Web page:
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It’s Never Too Early to Focus on Brain Health

What you eat and drink, how much you exercise, how well you sleep, the way you socialize, and how you manage stress are all critically important to your brain health. 

Many don’t think about brain health until they learn that a loved one is truly struggling. Too often, adults first focus on it after retirement, or when we begin to notice little lapses in our memories, such as forgetting where we left the car keys or the name of an actor.

We can make choices now that can help our brain health in the future:

Identify Health Goals
Take time to set goals for both your physical and cognitive health—they are interrelated. Create a wellness routine that includes healthy eating and exercise and don’t forget to include social engagement and mental challenges. Adopt new habits like music therapy, light therapy, and other forms of ambient stimulation for your brain. 

 

The truth is, our lifestyle has a profound impact on our brain health.

Eat Healthy
Eating balanced, nutritious meals has a positive impact on the health of your brain. A growing body of evidence suggests that adhering to the Mediterranean diet—one that is rich in whole grains, fish, and fresh produce—has positive effects on cognitive function. Foods that are rich in antioxidants and omega-3 are also correlated with improved cognition. Meanwhile, avoiding trans fats commonly found in fast food and processed foods is recommended for overall health—including brain health. 

Exercise Regularly
Experts have established that people who exercise regularly have a lower risk of experiencing cognitive decline, as regular physical activity has been shown to improve memory and stimulate changes in the brain that help you think and learn. In addition to improving brain health, exercise has many obvious benefits including weight loss, better sleep, an enhanced mood, and lower chances of chronic illness. 

Stay Mentally Fit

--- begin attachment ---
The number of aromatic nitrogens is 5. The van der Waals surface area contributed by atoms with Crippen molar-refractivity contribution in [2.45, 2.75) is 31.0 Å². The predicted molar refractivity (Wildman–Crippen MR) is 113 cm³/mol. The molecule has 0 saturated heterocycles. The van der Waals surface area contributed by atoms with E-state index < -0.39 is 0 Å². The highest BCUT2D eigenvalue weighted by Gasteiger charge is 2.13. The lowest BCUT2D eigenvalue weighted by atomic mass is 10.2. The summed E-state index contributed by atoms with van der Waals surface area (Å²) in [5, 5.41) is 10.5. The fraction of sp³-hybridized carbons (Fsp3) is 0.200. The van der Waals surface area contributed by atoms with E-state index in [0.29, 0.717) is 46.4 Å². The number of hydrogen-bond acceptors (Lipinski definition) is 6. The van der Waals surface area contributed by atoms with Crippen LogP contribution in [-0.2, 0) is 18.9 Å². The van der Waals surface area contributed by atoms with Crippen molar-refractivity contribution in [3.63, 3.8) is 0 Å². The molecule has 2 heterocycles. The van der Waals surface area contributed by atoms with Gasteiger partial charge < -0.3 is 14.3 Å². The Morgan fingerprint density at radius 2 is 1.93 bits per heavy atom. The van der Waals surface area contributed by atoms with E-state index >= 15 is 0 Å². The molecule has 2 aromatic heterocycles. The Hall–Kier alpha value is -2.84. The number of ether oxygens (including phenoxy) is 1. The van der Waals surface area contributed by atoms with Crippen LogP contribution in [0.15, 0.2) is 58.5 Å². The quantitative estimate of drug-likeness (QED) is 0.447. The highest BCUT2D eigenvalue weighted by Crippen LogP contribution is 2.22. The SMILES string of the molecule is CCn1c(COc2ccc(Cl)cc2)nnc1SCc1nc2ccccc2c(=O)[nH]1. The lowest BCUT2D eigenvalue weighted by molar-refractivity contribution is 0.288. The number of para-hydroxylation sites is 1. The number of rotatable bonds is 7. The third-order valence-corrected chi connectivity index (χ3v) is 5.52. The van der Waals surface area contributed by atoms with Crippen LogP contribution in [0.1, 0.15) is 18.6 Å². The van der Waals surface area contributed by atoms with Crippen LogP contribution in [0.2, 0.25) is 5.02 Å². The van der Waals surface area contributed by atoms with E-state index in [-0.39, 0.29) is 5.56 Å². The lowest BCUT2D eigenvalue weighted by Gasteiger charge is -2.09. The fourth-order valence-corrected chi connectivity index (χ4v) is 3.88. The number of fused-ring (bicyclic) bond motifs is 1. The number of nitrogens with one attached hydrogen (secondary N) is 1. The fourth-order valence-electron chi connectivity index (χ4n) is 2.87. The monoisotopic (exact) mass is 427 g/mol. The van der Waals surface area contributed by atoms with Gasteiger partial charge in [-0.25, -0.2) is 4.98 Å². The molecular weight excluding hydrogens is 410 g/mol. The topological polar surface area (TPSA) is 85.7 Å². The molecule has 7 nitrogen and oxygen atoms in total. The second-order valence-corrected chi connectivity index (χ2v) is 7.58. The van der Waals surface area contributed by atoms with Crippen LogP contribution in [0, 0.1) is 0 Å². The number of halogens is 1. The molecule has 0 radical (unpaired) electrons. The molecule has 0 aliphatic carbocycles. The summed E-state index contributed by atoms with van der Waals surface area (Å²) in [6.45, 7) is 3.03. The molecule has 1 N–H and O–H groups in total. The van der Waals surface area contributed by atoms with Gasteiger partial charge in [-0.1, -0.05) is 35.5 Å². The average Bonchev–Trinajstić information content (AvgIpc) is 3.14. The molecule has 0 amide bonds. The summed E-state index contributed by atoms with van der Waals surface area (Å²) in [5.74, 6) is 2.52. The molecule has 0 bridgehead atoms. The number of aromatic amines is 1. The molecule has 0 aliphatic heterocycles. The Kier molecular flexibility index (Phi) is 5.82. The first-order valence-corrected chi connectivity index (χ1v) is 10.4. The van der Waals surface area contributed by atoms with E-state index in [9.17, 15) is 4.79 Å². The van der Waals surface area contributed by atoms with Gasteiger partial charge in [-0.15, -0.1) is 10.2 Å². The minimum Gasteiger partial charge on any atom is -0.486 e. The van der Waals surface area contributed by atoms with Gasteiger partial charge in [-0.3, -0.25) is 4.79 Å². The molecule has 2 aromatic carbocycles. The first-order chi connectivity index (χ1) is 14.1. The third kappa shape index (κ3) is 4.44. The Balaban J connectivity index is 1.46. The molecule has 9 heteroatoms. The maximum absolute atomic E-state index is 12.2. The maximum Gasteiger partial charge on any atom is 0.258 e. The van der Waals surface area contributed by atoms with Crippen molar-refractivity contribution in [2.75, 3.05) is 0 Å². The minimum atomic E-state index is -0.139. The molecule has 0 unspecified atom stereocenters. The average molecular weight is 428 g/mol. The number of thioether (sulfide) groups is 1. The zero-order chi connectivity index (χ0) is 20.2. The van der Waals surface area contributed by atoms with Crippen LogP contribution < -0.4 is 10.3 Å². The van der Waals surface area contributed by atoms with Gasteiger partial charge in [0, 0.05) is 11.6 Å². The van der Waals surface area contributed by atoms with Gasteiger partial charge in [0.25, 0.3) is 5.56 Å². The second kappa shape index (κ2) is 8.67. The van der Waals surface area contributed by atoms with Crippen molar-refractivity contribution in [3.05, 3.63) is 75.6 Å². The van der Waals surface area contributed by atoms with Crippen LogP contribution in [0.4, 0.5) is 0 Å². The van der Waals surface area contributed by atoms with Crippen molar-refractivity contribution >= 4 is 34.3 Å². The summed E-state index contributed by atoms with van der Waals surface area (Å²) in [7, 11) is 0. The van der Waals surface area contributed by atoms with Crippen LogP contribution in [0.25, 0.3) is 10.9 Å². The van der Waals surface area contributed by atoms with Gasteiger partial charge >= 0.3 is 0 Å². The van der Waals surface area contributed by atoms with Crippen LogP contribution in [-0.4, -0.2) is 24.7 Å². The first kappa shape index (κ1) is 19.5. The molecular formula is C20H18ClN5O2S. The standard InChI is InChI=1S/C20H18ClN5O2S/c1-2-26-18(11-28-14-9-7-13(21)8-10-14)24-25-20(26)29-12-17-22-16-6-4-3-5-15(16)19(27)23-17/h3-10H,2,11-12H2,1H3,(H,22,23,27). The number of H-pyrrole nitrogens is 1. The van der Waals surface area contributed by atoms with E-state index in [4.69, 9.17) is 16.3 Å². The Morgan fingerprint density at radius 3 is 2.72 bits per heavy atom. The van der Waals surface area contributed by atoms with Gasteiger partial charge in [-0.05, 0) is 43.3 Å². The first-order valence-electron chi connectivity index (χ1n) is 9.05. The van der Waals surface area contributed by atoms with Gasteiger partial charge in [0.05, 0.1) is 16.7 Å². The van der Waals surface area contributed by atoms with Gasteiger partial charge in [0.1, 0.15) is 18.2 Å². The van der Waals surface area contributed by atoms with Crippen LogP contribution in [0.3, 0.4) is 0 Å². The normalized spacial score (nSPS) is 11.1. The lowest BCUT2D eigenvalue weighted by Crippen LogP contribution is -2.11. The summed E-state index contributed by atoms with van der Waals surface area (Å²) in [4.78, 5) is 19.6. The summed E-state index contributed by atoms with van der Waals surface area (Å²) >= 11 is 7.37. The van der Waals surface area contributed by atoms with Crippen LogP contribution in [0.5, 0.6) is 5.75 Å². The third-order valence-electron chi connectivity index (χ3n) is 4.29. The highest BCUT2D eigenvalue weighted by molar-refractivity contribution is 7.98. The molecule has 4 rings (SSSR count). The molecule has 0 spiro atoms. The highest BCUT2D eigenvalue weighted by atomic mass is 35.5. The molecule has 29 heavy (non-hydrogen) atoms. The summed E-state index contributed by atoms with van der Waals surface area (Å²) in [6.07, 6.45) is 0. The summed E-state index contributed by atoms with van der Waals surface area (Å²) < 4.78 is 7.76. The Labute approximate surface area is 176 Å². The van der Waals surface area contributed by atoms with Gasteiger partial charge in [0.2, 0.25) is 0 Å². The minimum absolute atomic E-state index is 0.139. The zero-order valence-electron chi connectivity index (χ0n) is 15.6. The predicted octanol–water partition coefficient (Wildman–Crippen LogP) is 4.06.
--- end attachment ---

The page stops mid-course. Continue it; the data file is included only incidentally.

Exercising your mind is just as critical as exercising your body, and the familiar adage applies: you use it or you lose it. Learning something new, such as a foreign language or a musical instrument, or taking up a new hobby will keep your brain active. Puzzles and memorization tasks will also get those neurons firing.  

See Your Doctor
If you have medical conditions that require attention, make sure to see a doctor regularly and to follow their recommendations. Conditions such as hypertension, high cholesterol, and depression can increase the risk of cognitive decline and should be addressed by medical professionals. A healthy brain is more likely to thrive in a healthy body.

Sleep Well, Stress Less
When you sleep, your body recharges and heals itself. Sleep may also help reduce the buildup of beta-amyloid, an abnormal protein associated with cognitive decline and memory loss. Similarly, chronic and severe stress can have harmful effects on your brain. Stress management, such as meditation, yoga, and breathing techniques, can be helpful in keeping you calm and relaxed, as well as allow you to get the sleep you need.

Stay Socially Connected
Studies show that the more social interactions we have, the better our brains work, especially when it comes to memory and cognition. Socialize with your friends and loved ones, and stay active in your community. Consider joining a group class, volunteering, or setting up regular dates with friends—anything that will get you out of the house and into a social setting.